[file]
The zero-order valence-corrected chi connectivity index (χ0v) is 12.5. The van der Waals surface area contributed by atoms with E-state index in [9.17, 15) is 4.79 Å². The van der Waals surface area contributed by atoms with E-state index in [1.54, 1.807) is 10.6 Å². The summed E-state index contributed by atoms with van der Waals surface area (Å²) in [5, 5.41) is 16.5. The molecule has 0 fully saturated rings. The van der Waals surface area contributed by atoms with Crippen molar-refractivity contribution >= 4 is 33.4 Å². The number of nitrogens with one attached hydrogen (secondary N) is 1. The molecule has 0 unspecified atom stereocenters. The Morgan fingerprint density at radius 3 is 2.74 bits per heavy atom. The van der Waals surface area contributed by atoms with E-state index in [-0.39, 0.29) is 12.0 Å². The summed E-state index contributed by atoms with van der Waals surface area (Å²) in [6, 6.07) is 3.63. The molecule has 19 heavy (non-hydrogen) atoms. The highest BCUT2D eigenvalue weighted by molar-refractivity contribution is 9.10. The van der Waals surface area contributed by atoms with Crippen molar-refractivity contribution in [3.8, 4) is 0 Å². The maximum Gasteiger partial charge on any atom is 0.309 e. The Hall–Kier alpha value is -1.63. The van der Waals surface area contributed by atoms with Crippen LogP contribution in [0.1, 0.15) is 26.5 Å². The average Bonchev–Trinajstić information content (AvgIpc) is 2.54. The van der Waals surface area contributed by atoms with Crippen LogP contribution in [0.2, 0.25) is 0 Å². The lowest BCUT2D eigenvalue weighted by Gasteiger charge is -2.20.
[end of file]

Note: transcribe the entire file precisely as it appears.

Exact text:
The zero-order valence-corrected chi connectivity index (χ0v) is 12.5. The van der Waals surface area contributed by atoms with E-state index in [9.17, 15) is 4.79 Å². The van der Waals surface area contributed by atoms with E-state index in [1.54, 1.807) is 10.6 Å². The summed E-state index contributed by atoms with van der Waals surface area (Å²) in [5, 5.41) is 16.5. The molecule has 0 fully saturated rings. The van der Waals surface area contributed by atoms with Crippen molar-refractivity contribution >= 4 is 33.4 Å². The number of nitrogens with one attached hydrogen (secondary N) is 1. The molecule has 0 unspecified atom stereocenters. The Morgan fingerprint density at radius 3 is 2.74 bits per heavy atom. The van der Waals surface area contributed by atoms with E-state index in [-0.39, 0.29) is 12.0 Å². The summed E-state index contributed by atoms with van der Waals surface area (Å²) in [6, 6.07) is 3.63. The molecule has 19 heavy (non-hydrogen) atoms. The highest BCUT2D eigenvalue weighted by molar-refractivity contribution is 9.10. The van der Waals surface area contributed by atoms with Crippen molar-refractivity contribution in [3.8, 4) is 0 Å². The maximum Gasteiger partial charge on any atom is 0.309 e. The Hall–Kier alpha value is -1.63. The van der Waals surface area contributed by atoms with Crippen LogP contribution in [0.1, 0.15) is 26.5 Å². The average Bonchev–Trinajstić information content (AvgIpc) is 2.54. The van der Waals surface area contributed by atoms with Crippen LogP contribution in [0.2, 0.25) is 0 Å². The lowest BCUT2D eigenvalue weighted by Gasteiger charge is -2.20.